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She grew up in the log cabin her great-grandfather built when he and her great-grandmother homesteaded on the Kenai Peninsula on the Alaskan coast south of Anchorage.

After combining her random college credits to obtain an associate of arts degree from the University of Alaska in Fairbanks, Ariel McLane spent her 20s bouncing around Oregon and Southern California working a varied assortment of odd jobs, still “trying to figure out the right career path.” She worked in restaurants and retail before learning about Oregon Tradeswoman, a non-profit that helped women explore careers in the construction industry. So, after completing that eight-week program and, later, a fiber optic technician class, McLane signed on with an industrial staffing services firm.

That led to jobs at a variety of construction and industrial jobsites, where she labored inside boilers, navigating spaces “so small I had to shimmy inside sideways to do work,” as well as digesters and tanks located at paper mills. She also worked as a fiber-optic splicer.

So how did McLane, now 32, recently come to receive the Dean’s Award as the most outstanding senior in Eastern Kentucky University’s College of Justice & Safety?

It turned out that all those arduous construction jobs convinced McLane of an even brighter future. Shortly after earning an online associate degree in occupational safety from Columbia Southern University, she traveled across the country in 2017 to enroll at EKU and will graduate in December with a bachelor’s degree in occupational safety, one of the college’s many nationally prominent academic programs.

“Originally, I was working as a laborer trying to figure out what trade I should specialize in,” McLane explained. “As time went on, I realized that I was really interested in the safety aspects of the job and making sure my co-workers were safe and taken care of.”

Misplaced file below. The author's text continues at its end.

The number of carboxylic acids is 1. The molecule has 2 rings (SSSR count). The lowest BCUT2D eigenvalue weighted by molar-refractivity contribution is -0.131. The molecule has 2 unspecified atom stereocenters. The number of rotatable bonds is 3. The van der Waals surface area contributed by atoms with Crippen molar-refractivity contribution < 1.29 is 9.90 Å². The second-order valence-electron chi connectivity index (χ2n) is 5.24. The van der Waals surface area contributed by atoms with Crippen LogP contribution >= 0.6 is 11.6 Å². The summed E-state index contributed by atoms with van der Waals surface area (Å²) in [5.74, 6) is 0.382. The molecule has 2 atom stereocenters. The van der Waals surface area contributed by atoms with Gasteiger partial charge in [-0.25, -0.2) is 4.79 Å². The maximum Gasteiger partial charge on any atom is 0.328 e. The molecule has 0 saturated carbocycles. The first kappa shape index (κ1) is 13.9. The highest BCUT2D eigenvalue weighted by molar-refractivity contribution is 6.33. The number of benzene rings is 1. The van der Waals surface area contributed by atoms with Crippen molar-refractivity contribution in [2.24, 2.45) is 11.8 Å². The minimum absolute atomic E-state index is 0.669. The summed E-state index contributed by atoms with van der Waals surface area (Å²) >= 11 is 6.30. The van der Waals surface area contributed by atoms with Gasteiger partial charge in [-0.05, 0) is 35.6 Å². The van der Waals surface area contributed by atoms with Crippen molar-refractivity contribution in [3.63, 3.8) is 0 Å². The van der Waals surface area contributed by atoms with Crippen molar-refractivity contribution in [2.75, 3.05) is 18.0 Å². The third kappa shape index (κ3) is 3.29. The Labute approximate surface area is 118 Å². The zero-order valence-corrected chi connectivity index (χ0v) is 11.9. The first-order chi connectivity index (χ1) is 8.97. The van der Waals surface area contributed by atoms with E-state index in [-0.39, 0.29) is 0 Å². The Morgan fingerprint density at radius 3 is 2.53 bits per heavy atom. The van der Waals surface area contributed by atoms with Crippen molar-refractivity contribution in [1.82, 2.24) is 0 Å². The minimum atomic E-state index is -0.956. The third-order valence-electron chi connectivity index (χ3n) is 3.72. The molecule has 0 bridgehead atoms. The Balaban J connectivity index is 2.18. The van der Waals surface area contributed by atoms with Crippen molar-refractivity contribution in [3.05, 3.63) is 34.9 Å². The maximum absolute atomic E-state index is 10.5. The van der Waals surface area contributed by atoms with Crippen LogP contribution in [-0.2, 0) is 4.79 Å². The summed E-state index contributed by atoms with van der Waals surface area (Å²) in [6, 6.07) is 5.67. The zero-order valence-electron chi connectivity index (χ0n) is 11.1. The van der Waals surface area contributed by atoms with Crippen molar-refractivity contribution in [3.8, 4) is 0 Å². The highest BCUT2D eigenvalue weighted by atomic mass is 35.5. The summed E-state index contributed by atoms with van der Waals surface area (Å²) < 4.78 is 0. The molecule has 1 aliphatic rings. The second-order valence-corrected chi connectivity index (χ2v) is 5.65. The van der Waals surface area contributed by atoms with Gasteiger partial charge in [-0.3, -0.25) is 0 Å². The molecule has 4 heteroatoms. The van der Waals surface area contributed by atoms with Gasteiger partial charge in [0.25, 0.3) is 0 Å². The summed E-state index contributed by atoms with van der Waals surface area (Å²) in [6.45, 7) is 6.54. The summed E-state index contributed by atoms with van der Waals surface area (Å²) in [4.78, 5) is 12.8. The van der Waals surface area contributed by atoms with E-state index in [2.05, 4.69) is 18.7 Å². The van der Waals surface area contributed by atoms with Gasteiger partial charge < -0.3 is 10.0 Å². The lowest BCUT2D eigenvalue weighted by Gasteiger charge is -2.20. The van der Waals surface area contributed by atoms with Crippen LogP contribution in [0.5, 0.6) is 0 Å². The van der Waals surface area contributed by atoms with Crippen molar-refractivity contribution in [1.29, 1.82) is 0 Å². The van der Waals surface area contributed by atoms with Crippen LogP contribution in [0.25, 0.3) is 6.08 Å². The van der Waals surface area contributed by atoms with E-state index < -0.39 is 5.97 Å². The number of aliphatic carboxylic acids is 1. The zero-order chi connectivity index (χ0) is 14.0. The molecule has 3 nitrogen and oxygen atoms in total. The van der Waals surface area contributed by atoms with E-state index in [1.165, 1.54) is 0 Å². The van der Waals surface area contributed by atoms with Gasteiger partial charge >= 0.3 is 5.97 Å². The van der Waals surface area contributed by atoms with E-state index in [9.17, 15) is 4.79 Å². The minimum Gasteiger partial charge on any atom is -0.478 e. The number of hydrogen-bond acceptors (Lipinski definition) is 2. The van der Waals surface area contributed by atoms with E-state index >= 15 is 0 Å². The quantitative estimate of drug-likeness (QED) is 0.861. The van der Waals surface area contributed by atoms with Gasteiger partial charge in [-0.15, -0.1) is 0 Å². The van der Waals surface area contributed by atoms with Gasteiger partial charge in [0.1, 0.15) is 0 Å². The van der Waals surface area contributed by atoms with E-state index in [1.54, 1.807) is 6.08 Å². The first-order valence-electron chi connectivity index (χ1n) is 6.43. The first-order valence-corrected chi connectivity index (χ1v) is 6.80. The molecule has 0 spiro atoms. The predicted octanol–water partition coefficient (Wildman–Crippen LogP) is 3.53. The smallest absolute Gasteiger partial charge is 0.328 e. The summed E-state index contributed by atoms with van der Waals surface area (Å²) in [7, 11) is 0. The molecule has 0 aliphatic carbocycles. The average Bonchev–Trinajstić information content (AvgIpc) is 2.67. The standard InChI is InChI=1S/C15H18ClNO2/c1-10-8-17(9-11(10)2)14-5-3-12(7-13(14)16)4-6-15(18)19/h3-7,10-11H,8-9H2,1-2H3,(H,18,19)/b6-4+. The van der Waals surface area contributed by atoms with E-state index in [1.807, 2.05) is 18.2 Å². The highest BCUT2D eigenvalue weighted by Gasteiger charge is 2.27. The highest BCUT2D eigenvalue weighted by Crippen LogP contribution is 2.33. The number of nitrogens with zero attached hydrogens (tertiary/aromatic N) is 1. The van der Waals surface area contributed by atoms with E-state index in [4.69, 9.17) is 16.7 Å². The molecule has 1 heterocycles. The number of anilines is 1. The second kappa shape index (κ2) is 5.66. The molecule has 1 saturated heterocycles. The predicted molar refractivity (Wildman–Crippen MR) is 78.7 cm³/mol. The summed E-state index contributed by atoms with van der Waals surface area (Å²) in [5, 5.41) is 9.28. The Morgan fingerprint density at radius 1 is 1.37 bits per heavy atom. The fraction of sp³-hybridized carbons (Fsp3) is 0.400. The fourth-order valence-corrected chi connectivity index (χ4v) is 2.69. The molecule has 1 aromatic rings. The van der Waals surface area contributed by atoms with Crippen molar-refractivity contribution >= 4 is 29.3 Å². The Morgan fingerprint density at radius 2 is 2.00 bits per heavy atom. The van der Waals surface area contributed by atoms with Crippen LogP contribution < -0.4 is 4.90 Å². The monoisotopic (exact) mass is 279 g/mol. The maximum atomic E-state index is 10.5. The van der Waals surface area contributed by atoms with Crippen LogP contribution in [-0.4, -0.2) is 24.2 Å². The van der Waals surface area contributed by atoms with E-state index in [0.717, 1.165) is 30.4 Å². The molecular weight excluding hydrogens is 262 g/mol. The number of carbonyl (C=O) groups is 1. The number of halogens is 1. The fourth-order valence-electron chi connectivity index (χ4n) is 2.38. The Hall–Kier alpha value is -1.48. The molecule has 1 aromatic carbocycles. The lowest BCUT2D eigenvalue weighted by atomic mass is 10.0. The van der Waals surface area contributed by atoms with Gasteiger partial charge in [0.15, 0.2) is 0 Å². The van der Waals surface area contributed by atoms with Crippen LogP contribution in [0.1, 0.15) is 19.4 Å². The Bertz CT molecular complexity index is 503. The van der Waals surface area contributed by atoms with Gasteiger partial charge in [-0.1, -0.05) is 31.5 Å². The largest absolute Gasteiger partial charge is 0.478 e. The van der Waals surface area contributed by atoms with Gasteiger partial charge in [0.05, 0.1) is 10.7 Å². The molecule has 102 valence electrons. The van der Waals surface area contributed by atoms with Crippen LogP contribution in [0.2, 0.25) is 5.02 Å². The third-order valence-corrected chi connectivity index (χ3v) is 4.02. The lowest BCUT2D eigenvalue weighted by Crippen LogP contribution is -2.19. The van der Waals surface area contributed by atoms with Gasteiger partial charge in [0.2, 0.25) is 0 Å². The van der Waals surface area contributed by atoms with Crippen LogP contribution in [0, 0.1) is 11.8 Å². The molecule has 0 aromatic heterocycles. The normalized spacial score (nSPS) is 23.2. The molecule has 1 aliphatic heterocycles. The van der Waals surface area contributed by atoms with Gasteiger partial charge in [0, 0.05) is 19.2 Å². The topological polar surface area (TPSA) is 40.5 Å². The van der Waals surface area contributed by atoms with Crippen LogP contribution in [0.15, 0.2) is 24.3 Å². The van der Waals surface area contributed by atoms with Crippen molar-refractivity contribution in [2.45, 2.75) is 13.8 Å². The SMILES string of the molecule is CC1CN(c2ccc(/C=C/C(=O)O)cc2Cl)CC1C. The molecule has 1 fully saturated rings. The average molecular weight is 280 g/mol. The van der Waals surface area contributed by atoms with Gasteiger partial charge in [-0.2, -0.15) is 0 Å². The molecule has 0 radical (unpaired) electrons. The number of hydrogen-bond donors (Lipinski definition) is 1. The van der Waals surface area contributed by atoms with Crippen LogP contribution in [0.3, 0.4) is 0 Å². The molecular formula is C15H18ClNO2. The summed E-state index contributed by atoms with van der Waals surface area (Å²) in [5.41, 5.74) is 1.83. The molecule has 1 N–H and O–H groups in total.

McLane brims with confidence today, but that wasn’t always the case.

“I think that one of the most challenging times for me was just getting to my first jobsite because I was so nervous” she recalled of her initial experience as a laborer. “I think that I was scared that I wouldn’t be able to keep up and that I’d fail. There was also an added pressure that I was putting on myself because as a woman going into a male-dominated field, you don’t want to be dead weight. If you’re considered to be dead weight, that could make it harder for the next woman that comes on that jobsite. I wanted to excel and avoid that. Thankfully, I faced my fear, started working, and I showed myself that I could do it.”

McLane found “99.9 percent” of her tradesmen colleagues to be “amazing, supportive and helpful. Once I showed them that I was a hard worker, they really accepted me, took me under their wing, and taught me a lot. There was only one time that someone refused to work with me because of my gender. That felt pretty awful, but I decided to keep my head down and work my tail off to prove him wrong. By the end of the week, his company actually offered me a job.”

Exhibiting the same work ethic at Eastern, McLane has found a similar level of support on the Richmond campus.

“Professors Gerald Haynes and Barry Spurlock both really helped me see my potential this past year, for which I will always have so much gratitude,” she declared. “All of the professors at EKU are totally stellar, and I really appreciate all the field experience they bring to the classroom. I’ve gained so much knowledge during my time here.”

Outside the classroom, McLane has honed her leadership skills as current president of the student section of the American Society of Safety Professionals, and gained valuable experience as a student worker with the University’s Fire and Safety program.

Looking back, McLane said it wasn’t so much a case of EKU changing her, but giving her the opportunity to discover “things about myself that were already there, but weren’t realized yet. I realized that I could move somewhere without knowing anyone and be OK, and I realized that I could simply be alone and embrace solitude. Through that solitude, I was able to realize what my priorities were in my life. So, I guess that I feel even more sure of myself and solid since I first started at EKU.”

The Dean’s Award from the University’s College of Justice & Safety recognized McLane’s academic excellence, service to the college, extracurricular activities and honors received.

“My time at EKU has been very special to me, and I am so glad I decided to pursue my occupational safety degree here,” she added. “I’d say that EKU represents the beginning, the foundation of a new chapter and a new decade for me.”

For more information about the Occupational Safety program at EKU, visit